I can understand the uncertainty and fear of some so understand their need. But I have to say we never felt the need. Good luck with your gate and may the stove serve you well.
  14. lumbering on

    lumbering on Feeling the Heat

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    I have every intention of teaching the little guy to stay clear of the hot stove.

    But kids can be hyper, impulsive, and unpredictable. For the same reason I put the hot boiling pots on the back burners, have a scald guard on the bath faucet, make them wear a life jacket, and don't leave the gun loaded on the kitchen table, (all despite lots and lots of safety instruction), it's just one extra barrier between impulse and disaster.

    That and my wife won't let me light the stove without it. Maybe we should trust that maternal protective instinct.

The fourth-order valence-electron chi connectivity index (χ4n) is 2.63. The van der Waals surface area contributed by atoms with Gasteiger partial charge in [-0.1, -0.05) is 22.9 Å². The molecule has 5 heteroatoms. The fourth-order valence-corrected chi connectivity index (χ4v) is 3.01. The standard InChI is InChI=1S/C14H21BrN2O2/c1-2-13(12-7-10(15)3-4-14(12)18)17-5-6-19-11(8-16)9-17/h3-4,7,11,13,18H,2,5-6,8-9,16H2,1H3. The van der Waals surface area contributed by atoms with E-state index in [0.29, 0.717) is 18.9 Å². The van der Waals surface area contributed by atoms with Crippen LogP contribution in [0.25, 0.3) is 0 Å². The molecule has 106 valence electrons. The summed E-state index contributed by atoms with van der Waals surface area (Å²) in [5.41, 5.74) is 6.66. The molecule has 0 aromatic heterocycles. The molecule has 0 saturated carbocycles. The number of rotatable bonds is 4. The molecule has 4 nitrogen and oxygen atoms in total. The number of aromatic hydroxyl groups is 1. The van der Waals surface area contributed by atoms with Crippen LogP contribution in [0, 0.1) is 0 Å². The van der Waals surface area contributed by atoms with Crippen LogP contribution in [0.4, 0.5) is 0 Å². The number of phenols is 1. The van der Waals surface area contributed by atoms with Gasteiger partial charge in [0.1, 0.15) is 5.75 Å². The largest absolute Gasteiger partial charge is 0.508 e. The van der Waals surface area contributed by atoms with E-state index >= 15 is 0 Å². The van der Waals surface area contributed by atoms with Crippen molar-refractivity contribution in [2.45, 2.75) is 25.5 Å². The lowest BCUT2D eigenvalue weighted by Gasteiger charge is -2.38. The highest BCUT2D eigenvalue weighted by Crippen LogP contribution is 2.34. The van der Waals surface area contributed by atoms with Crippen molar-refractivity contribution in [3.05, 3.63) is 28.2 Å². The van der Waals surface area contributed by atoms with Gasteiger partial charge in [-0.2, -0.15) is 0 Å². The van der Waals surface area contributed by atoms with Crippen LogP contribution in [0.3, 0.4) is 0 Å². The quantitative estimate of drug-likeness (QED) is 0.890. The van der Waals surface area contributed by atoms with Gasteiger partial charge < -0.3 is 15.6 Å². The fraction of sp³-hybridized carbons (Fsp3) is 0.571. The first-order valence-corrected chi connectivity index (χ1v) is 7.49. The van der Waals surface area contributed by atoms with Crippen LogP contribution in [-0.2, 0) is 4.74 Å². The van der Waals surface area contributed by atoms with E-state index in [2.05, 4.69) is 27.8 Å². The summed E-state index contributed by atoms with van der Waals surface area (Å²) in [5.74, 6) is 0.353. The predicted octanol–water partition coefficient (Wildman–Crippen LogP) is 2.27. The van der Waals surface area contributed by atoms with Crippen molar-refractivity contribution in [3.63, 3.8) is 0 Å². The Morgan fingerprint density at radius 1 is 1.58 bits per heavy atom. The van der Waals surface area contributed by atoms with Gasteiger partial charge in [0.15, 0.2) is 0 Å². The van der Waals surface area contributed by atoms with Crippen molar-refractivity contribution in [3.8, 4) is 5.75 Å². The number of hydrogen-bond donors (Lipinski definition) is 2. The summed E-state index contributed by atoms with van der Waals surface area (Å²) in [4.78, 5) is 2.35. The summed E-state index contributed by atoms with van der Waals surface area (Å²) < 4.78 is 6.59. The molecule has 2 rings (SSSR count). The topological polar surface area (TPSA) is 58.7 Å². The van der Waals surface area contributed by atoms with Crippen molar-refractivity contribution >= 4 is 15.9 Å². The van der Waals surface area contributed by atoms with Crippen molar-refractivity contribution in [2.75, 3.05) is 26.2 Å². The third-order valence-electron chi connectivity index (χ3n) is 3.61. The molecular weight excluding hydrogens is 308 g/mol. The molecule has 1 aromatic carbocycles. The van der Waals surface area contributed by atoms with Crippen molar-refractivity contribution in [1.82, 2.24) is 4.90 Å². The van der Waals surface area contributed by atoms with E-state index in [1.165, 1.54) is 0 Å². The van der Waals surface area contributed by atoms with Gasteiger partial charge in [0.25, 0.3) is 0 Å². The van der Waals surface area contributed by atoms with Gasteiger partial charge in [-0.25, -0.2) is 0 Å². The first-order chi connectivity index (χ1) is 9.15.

firefighterjake and Joful like this.
  15. webby3650

    webby3650 Master of Fire

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    Both my kids were raised with a stove in the middle of the house, no one has ever been burned but me. In my last house they could even walk all the way around it. It was never a problem.
  16. fox9988

    fox9988 Minister of Fire

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    A hot stove can be felt from 5 ft away, it's not like a hot pan. My kids were naturally wary.
  17. drewmo

    drewmo Feeling the Heat

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    Perhaps a bit heavy on the theatrics, to teach our boy once he was mobile that the stove was hot and dangerous, I pretended to touch it, then dropped to the ground howling. He got it and never willingly went for the stove. He did trip once and grazed the stove on his way down. Fast forward a couple years and a new house and an additional child, we do protect our insert, which happens to reside in the play room. (Good planning from great parents.) The protection is not only for the kids, but also for all the random toys that could find their way near the stove.